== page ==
Have you seen Courtney’s house tour? Because it’s what hooked me. Well, that, and he always seems to have some pretty handy tips that have me wondering why I hadn’t thought of it first. Courtney Out Loud, a lifestyle and design blog, is here to give us a little help in the kitchen (and goodness knows I need it; Scott won’t argue that). You might as well get out those notepads (or get those “pinning” fingers ready), because he’s here with one handy guide to cooking with a game plan.
When I was in culinary school, students would arrive early to prepare their mise en place. In other words, we were setting up the ingredients that would be used in the day’s dishes. By prepping everything prior, it allowed us to focus on preparing the dishes rather than the components.
In my own kitchen, I approach menu planning the same way. By laying out all the things I will need in advance, I cut the time I spend at the grocery and in the kitchen saving money because nothing is wasted. Thanks to practice, I can plan a week’s worth of meals and shop in just over an hour (depending on the checkout line). It’s the same amount of time I normally wait for take-out (not that I ever order Round Table and order a large BBQ Chicken Pizza…nope, not me). Follow these simple rules and you can eat like a king off a pauper’s budget and still have time to veg on the couch!
Know Your Schedule & Lifestyle:
As I said, planning is essential for this system to work. First and foremost, determine how your family eats. Do you live alone? Do you work odd hours? Do you all sit down to a meal or is it grab and go? Are there days of the week that no one is home?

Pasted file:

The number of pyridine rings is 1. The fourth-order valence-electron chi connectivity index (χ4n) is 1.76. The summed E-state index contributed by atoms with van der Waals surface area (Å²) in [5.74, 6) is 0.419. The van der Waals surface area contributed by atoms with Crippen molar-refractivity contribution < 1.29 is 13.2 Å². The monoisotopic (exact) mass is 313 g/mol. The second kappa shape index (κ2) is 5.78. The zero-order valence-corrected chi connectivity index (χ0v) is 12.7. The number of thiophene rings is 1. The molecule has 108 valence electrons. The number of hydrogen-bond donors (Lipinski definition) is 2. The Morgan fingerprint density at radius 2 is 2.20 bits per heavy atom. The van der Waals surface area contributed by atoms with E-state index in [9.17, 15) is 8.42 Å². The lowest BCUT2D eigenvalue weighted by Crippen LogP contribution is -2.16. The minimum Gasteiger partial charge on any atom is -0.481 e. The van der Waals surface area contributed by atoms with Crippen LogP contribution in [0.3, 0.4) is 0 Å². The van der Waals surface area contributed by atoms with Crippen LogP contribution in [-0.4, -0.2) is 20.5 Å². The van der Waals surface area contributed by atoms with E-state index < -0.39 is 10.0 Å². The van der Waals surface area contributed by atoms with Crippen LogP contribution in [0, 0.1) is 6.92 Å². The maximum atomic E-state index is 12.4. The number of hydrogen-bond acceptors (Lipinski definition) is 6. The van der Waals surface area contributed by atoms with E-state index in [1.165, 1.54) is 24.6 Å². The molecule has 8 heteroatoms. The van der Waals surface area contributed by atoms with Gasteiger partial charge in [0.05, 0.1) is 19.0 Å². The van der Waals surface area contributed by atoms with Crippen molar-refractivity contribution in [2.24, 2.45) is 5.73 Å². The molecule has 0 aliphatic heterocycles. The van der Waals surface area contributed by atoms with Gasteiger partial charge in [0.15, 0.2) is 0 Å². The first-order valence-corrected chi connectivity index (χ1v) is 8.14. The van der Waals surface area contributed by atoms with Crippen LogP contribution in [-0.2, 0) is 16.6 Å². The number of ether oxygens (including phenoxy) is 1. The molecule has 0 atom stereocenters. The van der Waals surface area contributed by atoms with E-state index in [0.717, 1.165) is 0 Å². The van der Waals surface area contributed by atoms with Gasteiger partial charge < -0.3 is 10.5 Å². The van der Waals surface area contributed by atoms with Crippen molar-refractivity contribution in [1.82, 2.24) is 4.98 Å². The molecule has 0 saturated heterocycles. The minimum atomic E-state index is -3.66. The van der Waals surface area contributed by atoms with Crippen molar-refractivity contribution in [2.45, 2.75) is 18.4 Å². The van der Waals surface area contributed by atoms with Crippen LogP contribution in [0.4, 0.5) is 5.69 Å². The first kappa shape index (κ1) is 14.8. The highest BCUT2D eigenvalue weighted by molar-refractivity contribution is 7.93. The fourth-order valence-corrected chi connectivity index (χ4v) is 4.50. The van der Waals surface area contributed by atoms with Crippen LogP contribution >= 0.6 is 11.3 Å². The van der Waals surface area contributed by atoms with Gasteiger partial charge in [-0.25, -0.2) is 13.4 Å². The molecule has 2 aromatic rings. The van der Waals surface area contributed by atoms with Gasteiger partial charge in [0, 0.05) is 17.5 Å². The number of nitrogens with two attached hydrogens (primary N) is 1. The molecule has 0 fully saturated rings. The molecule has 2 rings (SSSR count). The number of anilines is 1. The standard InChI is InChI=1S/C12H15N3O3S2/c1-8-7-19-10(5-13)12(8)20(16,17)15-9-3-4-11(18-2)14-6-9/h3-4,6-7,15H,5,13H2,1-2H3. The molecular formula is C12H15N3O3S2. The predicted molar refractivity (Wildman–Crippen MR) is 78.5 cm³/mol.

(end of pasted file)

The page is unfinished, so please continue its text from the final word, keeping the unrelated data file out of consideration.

By answering the above questions, you start to create systems unique to your family. That is Rule #1 and something I stressed with all my private chef clients – this is your house and therefore you need to eat meals that suit how you live. The quickest and easiest way to accomplish this is to steer clear of the antiquated notion that meals are three unique components – a meat, vegetable and starch. Unless it’s a special occasion, all the meals I cook in my own home can easily be morphed into something else with a few additional ingredients allowing me (or my partner if I am lucky) to cook once but often eat two or three meals.
Cook Once & Eat Twice:
I plan meals around key foods that I can prepare in large amounts and use in several different recipes throughout the week. This is different from making large batches of the same recipe and eating leftovers. For example, if I roast a chicken, I will actually roast two at the same time – takes the same amount of time but allows me to have extra on hand to make chicken tacos on one night, chicken curry later in the week and chicken hash with the vegetable leftovers on the weekend.
The key to cooking once and eating multiple times is organizing the sequence of your meals, ensuring that you are creating “mise en place” for the subsequent meals. Notice that each dish in my sample menu (below) can stand alone without numerous side dishes – and when side dishes are required, they can be used as part of the next dish’s prep. The vegetables from the chicken tacos can be thrown into the curry while the potatoes from the chicken curry can be used in the chicken hash. With this system you are spending less time prepping because of the base meal you prepared at the beginning.